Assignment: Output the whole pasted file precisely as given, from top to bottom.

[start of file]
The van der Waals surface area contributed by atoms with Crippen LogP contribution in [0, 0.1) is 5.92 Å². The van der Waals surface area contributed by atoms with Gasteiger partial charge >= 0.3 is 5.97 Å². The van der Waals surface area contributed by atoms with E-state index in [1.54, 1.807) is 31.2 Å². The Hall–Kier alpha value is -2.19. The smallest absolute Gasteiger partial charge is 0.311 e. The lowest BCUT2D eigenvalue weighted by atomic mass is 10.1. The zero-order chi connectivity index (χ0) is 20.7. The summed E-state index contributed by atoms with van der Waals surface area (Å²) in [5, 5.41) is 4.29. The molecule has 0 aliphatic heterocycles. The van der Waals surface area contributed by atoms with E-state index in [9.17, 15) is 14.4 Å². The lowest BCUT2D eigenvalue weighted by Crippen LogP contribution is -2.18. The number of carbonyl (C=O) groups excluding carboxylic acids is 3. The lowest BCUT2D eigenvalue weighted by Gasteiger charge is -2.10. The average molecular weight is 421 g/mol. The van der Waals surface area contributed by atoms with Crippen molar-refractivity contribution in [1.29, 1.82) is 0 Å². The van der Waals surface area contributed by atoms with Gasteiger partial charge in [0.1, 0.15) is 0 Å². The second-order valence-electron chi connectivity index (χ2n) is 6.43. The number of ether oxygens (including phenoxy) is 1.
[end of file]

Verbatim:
The van der Waals surface area contributed by atoms with Crippen LogP contribution in [0, 0.1) is 5.92 Å². The van der Waals surface area contributed by atoms with Gasteiger partial charge >= 0.3 is 5.97 Å². The van der Waals surface area contributed by atoms with E-state index in [1.54, 1.807) is 31.2 Å². The Hall–Kier alpha value is -2.19. The smallest absolute Gasteiger partial charge is 0.311 e. The lowest BCUT2D eigenvalue weighted by atomic mass is 10.1. The zero-order chi connectivity index (χ0) is 20.7. The summed E-state index contributed by atoms with van der Waals surface area (Å²) in [5, 5.41) is 4.29. The molecule has 0 aliphatic heterocycles. The van der Waals surface area contributed by atoms with E-state index in [9.17, 15) is 14.4 Å². The lowest BCUT2D eigenvalue weighted by Crippen LogP contribution is -2.18. The number of carbonyl (C=O) groups excluding carboxylic acids is 3. The lowest BCUT2D eigenvalue weighted by Gasteiger charge is -2.10. The average molecular weight is 421 g/mol. The van der Waals surface area contributed by atoms with Crippen molar-refractivity contribution in [1.29, 1.82) is 0 Å². The van der Waals surface area contributed by atoms with Gasteiger partial charge in [0.1, 0.15) is 0 Å². The second-order valence-electron chi connectivity index (χ2n) is 6.43. The number of ether oxygens (including phenoxy) is 1.